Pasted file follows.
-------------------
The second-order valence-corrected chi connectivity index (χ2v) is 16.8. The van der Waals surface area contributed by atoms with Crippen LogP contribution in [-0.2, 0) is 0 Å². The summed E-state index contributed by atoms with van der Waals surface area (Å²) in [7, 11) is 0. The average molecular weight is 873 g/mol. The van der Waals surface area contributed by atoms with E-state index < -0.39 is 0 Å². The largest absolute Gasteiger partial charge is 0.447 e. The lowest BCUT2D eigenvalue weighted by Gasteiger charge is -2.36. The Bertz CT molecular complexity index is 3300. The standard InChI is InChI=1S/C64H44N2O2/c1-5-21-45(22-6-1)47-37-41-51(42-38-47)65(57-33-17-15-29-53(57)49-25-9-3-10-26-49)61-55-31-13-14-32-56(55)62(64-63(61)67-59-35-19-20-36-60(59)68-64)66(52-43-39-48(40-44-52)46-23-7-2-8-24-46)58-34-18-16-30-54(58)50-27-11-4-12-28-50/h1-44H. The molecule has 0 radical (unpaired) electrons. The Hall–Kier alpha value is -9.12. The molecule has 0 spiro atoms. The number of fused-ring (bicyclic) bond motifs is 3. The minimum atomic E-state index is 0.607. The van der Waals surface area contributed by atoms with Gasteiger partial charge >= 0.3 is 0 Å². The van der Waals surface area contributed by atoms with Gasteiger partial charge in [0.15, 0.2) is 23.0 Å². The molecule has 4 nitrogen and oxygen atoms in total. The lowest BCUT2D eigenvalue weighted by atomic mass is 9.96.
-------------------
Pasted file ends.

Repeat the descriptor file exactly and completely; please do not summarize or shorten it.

The second-order valence-corrected chi connectivity index (χ2v) is 16.8. The van der Waals surface area contributed by atoms with Crippen LogP contribution in [-0.2, 0) is 0 Å². The summed E-state index contributed by atoms with van der Waals surface area (Å²) in [7, 11) is 0. The average molecular weight is 873 g/mol. The van der Waals surface area contributed by atoms with E-state index < -0.39 is 0 Å². The largest absolute Gasteiger partial charge is 0.447 e. The lowest BCUT2D eigenvalue weighted by Gasteiger charge is -2.36. The Bertz CT molecular complexity index is 3300. The standard InChI is InChI=1S/C64H44N2O2/c1-5-21-45(22-6-1)47-37-41-51(42-38-47)65(57-33-17-15-29-53(57)49-25-9-3-10-26-49)61-55-31-13-14-32-56(55)62(64-63(61)67-59-35-19-20-36-60(59)68-64)66(52-43-39-48(40-44-52)46-23-7-2-8-24-46)58-34-18-16-30-54(58)50-27-11-4-12-28-50/h1-44H. The molecule has 0 radical (unpaired) electrons. The Hall–Kier alpha value is -9.12. The molecule has 0 spiro atoms. The number of fused-ring (bicyclic) bond motifs is 3. The minimum atomic E-state index is 0.607. The van der Waals surface area contributed by atoms with Gasteiger partial charge >= 0.3 is 0 Å². The van der Waals surface area contributed by atoms with Gasteiger partial charge in [0.15, 0.2) is 23.0 Å². The molecule has 4 nitrogen and oxygen atoms in total. The lowest BCUT2D eigenvalue weighted by atomic mass is 9.96.